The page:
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Europe

EU Wants to Work with US on Georgia, Says Italian Minister

The European Union wants to work closely with the United States on resolving the crisis in Georgia, Italy's foreign minister said after meeting with US Vice President Dick Cheney.

US and Georgian flags at the Batumi port in Georgia

The US military has brought aid to Georgia

"This Caucasian crisis won't be resolved if there is not an intense collaboration -- that Europe wishes for, that the United States wishes for, and we will carry out," Italian Foreign Minister Franco Frattini told reporters on Sunday, Sept. 7, following brief talks with Cheney.

Frattini also said he had informed the US vice president of the EU's plan to send civilian observers to the disputed territory in the Caucasus region to help enforce the French-brokered peace deal agreed by Tbilisi and Moscow.

At an informal meeting in southern France on Saturday, EU foreign ministers laid out plans for the bloc's observer mission, which could begin as early as next month. They also called for an international probe into the cause of the five-day war.

Moscow maintains adherence to accord

Both the US and Europe have insisted that Russia pull its troops out of Georgia, as outlined in the ceasefire accord worked out last month by French President Nicolas Sarkozy, whose country currently holds the rotating EU presidency. Russia has not yet fully complied with the demand.

US Vice President Dick Cheney and Georgian President Mikheil Saakashvili

Cheney promised US aid to Tbilisi

French Foreign Minister Bernard Kouchner said Saturday from the meeting with his EU counterparts that different interpretations of the peace plan may have arisen due to a translation error.

The Russian version spoke of security "for South Ossetia and Abkhazia," while the English text referred to security "in" the two regions, reported AFP news agency.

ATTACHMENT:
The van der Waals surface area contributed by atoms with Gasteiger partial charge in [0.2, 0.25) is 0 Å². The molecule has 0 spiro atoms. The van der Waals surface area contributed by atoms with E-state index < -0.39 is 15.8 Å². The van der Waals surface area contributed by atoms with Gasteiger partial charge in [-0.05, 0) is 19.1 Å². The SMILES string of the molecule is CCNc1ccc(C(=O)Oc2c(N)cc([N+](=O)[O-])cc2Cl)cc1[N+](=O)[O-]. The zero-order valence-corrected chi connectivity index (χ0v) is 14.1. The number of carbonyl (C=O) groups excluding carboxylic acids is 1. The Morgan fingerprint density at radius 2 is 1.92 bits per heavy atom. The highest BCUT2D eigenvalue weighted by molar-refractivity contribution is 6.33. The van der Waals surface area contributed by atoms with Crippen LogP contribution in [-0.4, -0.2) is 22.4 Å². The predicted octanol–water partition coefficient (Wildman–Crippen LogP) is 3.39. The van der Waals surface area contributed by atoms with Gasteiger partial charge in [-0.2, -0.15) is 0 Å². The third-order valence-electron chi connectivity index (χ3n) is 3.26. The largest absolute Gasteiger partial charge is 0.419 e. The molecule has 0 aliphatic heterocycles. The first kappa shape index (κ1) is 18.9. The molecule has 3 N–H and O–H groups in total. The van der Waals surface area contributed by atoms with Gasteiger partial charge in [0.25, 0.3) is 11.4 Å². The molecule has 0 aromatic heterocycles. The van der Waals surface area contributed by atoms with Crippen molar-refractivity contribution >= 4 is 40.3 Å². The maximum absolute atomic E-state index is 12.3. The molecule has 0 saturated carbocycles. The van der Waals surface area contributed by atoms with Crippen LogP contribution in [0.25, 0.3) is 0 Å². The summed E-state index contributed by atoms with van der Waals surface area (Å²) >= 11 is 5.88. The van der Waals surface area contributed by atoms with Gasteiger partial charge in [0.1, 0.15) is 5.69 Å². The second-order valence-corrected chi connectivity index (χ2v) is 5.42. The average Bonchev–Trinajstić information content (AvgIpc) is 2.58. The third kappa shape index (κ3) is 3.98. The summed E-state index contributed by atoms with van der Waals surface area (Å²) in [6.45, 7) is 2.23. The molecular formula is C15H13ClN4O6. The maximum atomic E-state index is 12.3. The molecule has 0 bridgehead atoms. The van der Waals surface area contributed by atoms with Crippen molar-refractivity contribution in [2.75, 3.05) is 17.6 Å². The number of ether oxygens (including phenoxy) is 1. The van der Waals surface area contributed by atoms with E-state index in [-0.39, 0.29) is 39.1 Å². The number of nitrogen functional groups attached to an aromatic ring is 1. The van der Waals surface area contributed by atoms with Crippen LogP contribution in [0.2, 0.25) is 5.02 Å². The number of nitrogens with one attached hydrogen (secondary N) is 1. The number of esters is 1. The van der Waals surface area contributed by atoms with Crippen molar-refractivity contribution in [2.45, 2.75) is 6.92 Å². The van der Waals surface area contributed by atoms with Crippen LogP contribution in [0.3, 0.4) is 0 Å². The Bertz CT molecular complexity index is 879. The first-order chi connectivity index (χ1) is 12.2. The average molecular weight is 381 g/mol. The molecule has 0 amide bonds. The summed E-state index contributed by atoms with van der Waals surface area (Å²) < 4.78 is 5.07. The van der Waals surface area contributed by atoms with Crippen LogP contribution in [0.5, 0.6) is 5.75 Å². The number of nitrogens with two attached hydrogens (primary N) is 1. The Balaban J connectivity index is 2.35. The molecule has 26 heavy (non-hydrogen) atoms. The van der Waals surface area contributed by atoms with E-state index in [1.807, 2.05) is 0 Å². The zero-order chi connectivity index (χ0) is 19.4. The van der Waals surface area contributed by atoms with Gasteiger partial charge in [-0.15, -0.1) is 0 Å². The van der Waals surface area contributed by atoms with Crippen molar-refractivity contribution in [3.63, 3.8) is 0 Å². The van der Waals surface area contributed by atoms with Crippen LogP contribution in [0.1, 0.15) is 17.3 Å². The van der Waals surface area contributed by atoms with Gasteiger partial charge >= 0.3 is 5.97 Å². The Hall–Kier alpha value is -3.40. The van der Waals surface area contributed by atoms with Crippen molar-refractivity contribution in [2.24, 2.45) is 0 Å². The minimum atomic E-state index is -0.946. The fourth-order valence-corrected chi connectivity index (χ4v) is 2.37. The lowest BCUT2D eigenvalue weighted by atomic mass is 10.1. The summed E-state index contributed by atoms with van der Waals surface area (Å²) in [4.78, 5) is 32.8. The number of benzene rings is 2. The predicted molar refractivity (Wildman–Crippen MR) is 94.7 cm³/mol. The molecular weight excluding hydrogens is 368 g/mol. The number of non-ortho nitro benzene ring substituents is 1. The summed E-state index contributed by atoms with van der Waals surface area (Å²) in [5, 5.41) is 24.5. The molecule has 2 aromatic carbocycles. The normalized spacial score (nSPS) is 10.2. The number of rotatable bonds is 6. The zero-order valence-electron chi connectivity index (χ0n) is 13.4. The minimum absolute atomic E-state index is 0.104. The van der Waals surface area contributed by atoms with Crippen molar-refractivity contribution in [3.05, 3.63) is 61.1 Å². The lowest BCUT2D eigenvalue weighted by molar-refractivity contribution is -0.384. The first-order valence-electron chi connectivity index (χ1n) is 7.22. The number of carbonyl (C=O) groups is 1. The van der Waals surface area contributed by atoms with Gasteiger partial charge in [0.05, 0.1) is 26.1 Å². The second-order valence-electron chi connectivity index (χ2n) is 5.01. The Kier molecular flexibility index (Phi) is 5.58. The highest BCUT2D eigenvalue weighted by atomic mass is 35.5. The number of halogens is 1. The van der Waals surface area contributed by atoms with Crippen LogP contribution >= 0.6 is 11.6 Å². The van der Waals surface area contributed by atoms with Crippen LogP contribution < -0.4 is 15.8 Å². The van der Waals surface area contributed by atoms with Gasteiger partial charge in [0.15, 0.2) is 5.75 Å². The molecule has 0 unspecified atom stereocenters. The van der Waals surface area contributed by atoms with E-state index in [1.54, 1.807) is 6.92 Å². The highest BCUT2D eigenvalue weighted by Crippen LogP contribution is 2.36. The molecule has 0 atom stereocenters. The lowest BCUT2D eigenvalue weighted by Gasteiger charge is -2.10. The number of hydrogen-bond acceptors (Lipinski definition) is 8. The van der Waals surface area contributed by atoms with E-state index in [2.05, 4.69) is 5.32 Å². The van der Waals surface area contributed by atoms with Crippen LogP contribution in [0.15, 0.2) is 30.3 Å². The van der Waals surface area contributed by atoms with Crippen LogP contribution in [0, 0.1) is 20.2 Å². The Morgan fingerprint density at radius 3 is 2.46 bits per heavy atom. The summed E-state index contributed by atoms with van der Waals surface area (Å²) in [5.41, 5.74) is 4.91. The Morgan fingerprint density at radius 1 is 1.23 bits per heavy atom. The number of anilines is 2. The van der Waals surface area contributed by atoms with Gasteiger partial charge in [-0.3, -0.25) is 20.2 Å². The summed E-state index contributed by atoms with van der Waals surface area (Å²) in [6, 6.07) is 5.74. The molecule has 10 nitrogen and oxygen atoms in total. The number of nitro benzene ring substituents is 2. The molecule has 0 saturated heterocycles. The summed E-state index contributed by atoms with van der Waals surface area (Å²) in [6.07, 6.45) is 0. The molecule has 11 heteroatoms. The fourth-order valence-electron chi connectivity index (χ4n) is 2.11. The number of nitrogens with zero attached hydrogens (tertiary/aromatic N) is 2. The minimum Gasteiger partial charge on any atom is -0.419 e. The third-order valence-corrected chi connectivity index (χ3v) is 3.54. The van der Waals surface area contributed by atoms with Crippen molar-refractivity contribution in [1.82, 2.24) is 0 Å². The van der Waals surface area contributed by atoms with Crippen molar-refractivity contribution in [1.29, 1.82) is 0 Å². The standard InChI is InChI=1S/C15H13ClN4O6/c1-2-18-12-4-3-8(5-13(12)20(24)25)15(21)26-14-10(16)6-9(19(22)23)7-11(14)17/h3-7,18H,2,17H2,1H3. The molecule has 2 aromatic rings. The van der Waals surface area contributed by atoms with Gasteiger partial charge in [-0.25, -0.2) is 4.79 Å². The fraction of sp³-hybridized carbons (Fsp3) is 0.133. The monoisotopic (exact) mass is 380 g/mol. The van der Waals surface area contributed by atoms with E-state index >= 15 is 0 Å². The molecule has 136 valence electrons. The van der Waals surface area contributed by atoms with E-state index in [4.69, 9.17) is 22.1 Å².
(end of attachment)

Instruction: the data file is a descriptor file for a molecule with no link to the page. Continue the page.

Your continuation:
Sarkozy is scheduled to go to Moscow on Monday to clear up any misunderstandings. He is expected to insist that Russia abide by the terms of the agreement.

US-Russia relations reach post-Cold War low

Tensions between Russia and the US intensified Saturday when Cheney criticized Russia of carrying out a "chain of aggressive moves" and accused Moscow of reverting to Soviet-era tactics. It was the sharpest statement from Washington since the outbreak of the conflict in early August.

Russian soldier at a checkpoint near Gori, Georgia

Russia has not withdrawn all of its troops from the disputed territory

The vice president's comments came just a few hours after Russian President Dmitry Medvedev had warned that Moscow was "a force to be reckoned with."

Cheney was in Italy Saturday and Sunday after visiting US allies in the former Soviet bloc, including Georgia. While in Tbilisi, he promised the country $1 billion (680 million euros) in aid.

Frattini on Sunday also said that Cheney had suggested inviting Georgia, Armenia and Azerbaijan to an EU meeting next month where increasing Europe's independence from Russian oil and gas is on the agenda.

Currently, the EU buys 30 percent of its oil imports and 40 percent of its natural gas imports from Russia.

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